Donna E. Hansel, M.D., Ph.D., Cleveland Clinic, Cleveland, OH, and Mahul B. Amin, M.D., Cedar-Sinai Medical Center, Los Angeles, CA
Interpretation of bladder specimens can be challenging, especially in the context of numerous variants of bladder cancer, associated mimickers, new staging criteria and rapidly evolving ancillary techniques. The aim of this course is to provide a systematic, algorithmic approach to the diagnosis of bladder carcinoma, including ancillary techniques when appropriate, as well as to provide a detailed overview of mesenchymal lesions that can occur in this location. Both general and academic pathologists, as well as pathologists-in-training, would benefit from this session.
This course will combine didactic and case-based presentations that will include review of morphologic features important in the distinction between non-invasive and invasive carcinoma, identification of bladder cancer variants, evaluation of invasive depth, and impact of prostatic involvement in staging. Re-evaluation of key factors in bladder cancer diagnosis and staging will be discussed in light of the new AJCC criteria. In addition, mesenchymal lesions, which often present a challenging differential diagnosis in bladder specimens, will be covered in detail. Incorporation of ancillary techniques, including immunohistochemistry, special stains and fluorescent in situ hybridization (FISH), will be included when relevant. Emphasis will be placed on delineating a step-wise, algorithmic approach to bladder specimens and differential diagnoses.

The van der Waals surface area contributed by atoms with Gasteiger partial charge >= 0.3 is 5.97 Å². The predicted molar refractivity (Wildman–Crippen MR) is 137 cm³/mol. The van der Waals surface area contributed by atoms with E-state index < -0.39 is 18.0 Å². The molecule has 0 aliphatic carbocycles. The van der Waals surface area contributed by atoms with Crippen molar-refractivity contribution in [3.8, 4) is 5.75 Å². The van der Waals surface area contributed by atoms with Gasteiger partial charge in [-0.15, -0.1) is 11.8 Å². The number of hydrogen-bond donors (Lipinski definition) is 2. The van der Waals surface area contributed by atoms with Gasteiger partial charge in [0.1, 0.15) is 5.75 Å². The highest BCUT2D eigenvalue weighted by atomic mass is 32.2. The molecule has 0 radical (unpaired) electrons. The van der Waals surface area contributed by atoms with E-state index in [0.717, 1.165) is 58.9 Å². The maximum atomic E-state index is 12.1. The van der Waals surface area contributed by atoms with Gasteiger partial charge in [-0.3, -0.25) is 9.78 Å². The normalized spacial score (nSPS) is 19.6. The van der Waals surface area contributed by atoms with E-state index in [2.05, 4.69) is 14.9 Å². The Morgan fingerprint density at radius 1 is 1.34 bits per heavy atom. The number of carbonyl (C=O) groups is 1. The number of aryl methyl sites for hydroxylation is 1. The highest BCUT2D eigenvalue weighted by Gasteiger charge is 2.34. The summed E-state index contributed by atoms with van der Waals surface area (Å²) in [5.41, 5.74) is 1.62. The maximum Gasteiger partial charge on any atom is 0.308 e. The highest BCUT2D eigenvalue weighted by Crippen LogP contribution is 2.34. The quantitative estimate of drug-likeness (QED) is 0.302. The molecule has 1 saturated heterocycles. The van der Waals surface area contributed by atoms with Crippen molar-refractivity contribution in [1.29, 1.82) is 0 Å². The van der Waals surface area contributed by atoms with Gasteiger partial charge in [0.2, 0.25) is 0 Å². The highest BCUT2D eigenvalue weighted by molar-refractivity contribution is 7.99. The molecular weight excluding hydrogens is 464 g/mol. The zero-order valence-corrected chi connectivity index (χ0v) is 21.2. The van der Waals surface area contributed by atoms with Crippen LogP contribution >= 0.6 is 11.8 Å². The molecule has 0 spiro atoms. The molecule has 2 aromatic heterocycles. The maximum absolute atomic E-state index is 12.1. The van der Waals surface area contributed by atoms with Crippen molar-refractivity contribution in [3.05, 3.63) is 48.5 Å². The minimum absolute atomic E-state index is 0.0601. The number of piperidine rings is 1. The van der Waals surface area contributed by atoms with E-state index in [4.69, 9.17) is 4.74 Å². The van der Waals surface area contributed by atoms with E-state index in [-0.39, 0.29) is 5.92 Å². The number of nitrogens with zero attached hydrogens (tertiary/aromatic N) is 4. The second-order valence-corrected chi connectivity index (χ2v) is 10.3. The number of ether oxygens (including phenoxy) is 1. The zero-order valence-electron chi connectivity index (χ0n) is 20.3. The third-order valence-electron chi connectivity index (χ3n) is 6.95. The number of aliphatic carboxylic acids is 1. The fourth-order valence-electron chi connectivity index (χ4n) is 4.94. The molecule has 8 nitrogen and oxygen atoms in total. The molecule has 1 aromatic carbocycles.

Upon completion of this course, participants should be able to: 1) recognize the distinction between various forms of non-invasive and invasive bladder lesions, 2) correctly stage invasive bladder carcinomas according to new guidelines, 3) identify mimickers of bladder neoplasia, and 4) make judicious use of ancillary techniques in the evaluation of bladder specimens.
Pre-course material will include a study set of 10 online cases posted at the USCAP website. A course syllabus will be distributed during the session. After the USCAP meeting, participants will be able to access the course presentation, additional representative histopathologic images of entities discussed, and a complete reference list on the USCAP website.
(NEW COURSE) This course may be used for CME credits or SAM credits.